Thursday, March 7, 2013
- Individual Income Tax Returns, Preliminary Data, 2011 (p. 4), by Jessica Holland & Michael Parisi
- Individual Income Tax Rates and Shares, 2010 (p. 18), by Adrian Dungan & Michael Parisi
- Individual Noncash Charitable Contributions, 2010 (p. 64), by Pearson Liddell & Janette Wilson
- Split-Interest Trusts, Filing Year 2011 (p. 92), by Lisa Schreiber Rosenmerkel
- Domestic Private Foundations and Related Excise Taxes, Tax Year 2009 (p. 113), by Cynthia Belmonte
- Controlled Foreign Corporations, 2008 (p. 169), by Lee Mahony & Randy Miller
Forbes: New IRS Data: Rich Got Richer, But Paid Lower Tax Rate As Stocks Gained, by Janet Novack:
The IRS today released a new report showing that in 2010, as the nation’s stock markets recovered, the richest Americans saw their share of all national income rise and their effective federal income tax rate fall.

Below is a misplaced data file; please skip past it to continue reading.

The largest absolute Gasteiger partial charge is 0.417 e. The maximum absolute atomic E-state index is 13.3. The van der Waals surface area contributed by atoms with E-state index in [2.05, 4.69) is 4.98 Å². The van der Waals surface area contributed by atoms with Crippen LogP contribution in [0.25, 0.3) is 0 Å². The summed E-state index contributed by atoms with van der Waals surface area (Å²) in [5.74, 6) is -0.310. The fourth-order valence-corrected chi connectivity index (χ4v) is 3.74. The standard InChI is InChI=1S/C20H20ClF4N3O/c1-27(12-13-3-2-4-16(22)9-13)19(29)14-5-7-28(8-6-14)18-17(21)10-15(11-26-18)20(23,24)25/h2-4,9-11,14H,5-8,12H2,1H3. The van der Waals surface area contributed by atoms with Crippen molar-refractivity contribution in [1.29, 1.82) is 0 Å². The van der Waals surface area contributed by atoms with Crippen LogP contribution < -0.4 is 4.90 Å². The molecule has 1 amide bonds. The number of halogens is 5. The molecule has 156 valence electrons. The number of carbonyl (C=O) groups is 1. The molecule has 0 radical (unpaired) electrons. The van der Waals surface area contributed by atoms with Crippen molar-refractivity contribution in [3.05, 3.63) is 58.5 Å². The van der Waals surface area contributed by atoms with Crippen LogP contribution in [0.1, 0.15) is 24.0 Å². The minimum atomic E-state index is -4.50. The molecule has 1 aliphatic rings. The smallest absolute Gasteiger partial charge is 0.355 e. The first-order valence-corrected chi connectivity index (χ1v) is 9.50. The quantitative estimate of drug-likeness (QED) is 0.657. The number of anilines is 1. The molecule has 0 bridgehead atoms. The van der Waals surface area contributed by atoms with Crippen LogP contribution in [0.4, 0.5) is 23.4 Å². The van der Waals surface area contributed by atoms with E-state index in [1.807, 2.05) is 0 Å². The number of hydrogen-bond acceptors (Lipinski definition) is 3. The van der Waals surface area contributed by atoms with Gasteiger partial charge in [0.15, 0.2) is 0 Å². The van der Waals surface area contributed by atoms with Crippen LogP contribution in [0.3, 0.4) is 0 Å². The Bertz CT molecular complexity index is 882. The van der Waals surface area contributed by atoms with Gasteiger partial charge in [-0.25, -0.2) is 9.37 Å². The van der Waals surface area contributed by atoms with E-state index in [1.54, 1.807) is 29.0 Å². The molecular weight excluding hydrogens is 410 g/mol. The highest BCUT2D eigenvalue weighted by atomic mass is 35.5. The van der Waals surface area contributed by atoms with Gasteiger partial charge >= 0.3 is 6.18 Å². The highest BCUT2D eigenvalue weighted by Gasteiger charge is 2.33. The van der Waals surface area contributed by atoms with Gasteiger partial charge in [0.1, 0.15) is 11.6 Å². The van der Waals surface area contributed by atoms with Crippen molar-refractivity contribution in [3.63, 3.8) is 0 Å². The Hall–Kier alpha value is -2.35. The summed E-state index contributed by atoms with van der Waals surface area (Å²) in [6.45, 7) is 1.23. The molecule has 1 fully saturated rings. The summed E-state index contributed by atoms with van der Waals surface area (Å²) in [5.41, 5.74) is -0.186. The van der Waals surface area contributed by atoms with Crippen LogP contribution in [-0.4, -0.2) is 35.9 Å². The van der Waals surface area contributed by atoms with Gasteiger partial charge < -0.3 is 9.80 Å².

In 2008 and 2009, the wealthy saw their share of national income decline and their tax rates rise, in large part because their more lightly taxed capital gains fell. But in 2010, the top 1% (the 1.35 million families with adjusted gross income above $369,691), reported 18.87% of all AGI, up from 17.21% in 2009. Meanwhile their average tax bill (as a percentage of AGI) fell to 23.39% in 2010, from 24.05% in 2009.
The trends were even more favorable for the top 0.1% (the 135,000 households with income above $1.6 million), who captured the lion’s share of the 1%’s income gains, garnering 9.24% of all AGI, up from 7.94% in 2009. The tax rate paid by the top 0.1% fell to 22.84% in 2010 from 24.28% in 2009, meaning they paid a lower rate than their less rich fellow 1 per-centers. As a result, while the share of all income taxes paid by the top 0.1% also rose—to 17.88%, from 16.91% in 2010—it rose by less than the increase in their share of total national income.